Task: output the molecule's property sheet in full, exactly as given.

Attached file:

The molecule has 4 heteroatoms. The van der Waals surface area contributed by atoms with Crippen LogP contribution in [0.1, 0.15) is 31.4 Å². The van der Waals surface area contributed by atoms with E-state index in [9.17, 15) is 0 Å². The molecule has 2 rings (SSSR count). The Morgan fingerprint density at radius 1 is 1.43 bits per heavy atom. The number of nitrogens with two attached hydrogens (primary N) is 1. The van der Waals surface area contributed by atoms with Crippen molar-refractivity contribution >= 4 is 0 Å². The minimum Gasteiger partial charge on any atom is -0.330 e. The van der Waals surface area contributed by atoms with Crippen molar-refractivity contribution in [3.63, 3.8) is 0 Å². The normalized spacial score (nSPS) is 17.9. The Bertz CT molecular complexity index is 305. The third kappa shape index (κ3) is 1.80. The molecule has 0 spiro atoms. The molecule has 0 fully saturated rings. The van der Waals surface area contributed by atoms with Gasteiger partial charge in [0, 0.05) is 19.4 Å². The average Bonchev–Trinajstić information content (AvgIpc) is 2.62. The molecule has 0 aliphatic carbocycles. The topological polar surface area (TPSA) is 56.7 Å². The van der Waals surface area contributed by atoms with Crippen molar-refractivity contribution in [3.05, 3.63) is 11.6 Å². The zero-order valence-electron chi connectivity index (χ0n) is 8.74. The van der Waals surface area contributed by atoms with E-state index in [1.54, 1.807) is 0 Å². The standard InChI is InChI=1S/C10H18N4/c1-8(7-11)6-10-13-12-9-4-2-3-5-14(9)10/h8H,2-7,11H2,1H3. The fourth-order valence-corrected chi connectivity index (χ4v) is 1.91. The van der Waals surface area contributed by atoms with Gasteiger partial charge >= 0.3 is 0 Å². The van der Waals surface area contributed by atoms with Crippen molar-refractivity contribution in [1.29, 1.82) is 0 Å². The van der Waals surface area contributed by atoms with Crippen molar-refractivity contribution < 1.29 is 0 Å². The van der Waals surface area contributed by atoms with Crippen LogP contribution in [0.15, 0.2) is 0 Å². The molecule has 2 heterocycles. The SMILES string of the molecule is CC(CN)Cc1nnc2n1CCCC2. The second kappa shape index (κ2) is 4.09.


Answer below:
The molecule has 4 heteroatoms. The van der Waals surface area contributed by atoms with Crippen LogP contribution in [0.1, 0.15) is 31.4 Å². The van der Waals surface area contributed by atoms with E-state index in [9.17, 15) is 0 Å². The molecule has 2 rings (SSSR count). The Morgan fingerprint density at radius 1 is 1.43 bits per heavy atom. The number of nitrogens with two attached hydrogens (primary N) is 1. The van der Waals surface area contributed by atoms with Crippen molar-refractivity contribution >= 4 is 0 Å². The minimum Gasteiger partial charge on any atom is -0.330 e. The van der Waals surface area contributed by atoms with Crippen molar-refractivity contribution in [3.63, 3.8) is 0 Å². The normalized spacial score (nSPS) is 17.9. The Bertz CT molecular complexity index is 305. The third kappa shape index (κ3) is 1.80. The molecule has 0 spiro atoms. The molecule has 0 fully saturated rings. The van der Waals surface area contributed by atoms with Gasteiger partial charge in [0, 0.05) is 19.4 Å². The average Bonchev–Trinajstić information content (AvgIpc) is 2.62. The molecule has 0 aliphatic carbocycles. The topological polar surface area (TPSA) is 56.7 Å². The van der Waals surface area contributed by atoms with Crippen molar-refractivity contribution in [3.05, 3.63) is 11.6 Å². The zero-order valence-electron chi connectivity index (χ0n) is 8.74. The van der Waals surface area contributed by atoms with E-state index in [1.54, 1.807) is 0 Å². The standard InChI is InChI=1S/C10H18N4/c1-8(7-11)6-10-13-12-9-4-2-3-5-14(9)10/h8H,2-7,11H2,1H3. The fourth-order valence-corrected chi connectivity index (χ4v) is 1.91. The van der Waals surface area contributed by atoms with Gasteiger partial charge >= 0.3 is 0 Å². The van der Waals surface area contributed by atoms with Crippen molar-refractivity contribution in [1.29, 1.82) is 0 Å². The van der Waals surface area contributed by atoms with Crippen molar-refractivity contribution < 1.29 is 0 Å². The van der Waals surface area contributed by atoms with Crippen LogP contribution in [0.15, 0.2) is 0 Å². The molecule has 2 heterocycles. The SMILES string of the molecule is CC(CN)Cc1nnc2n1CCCC2. The second kappa shape index (κ2) is 4.09.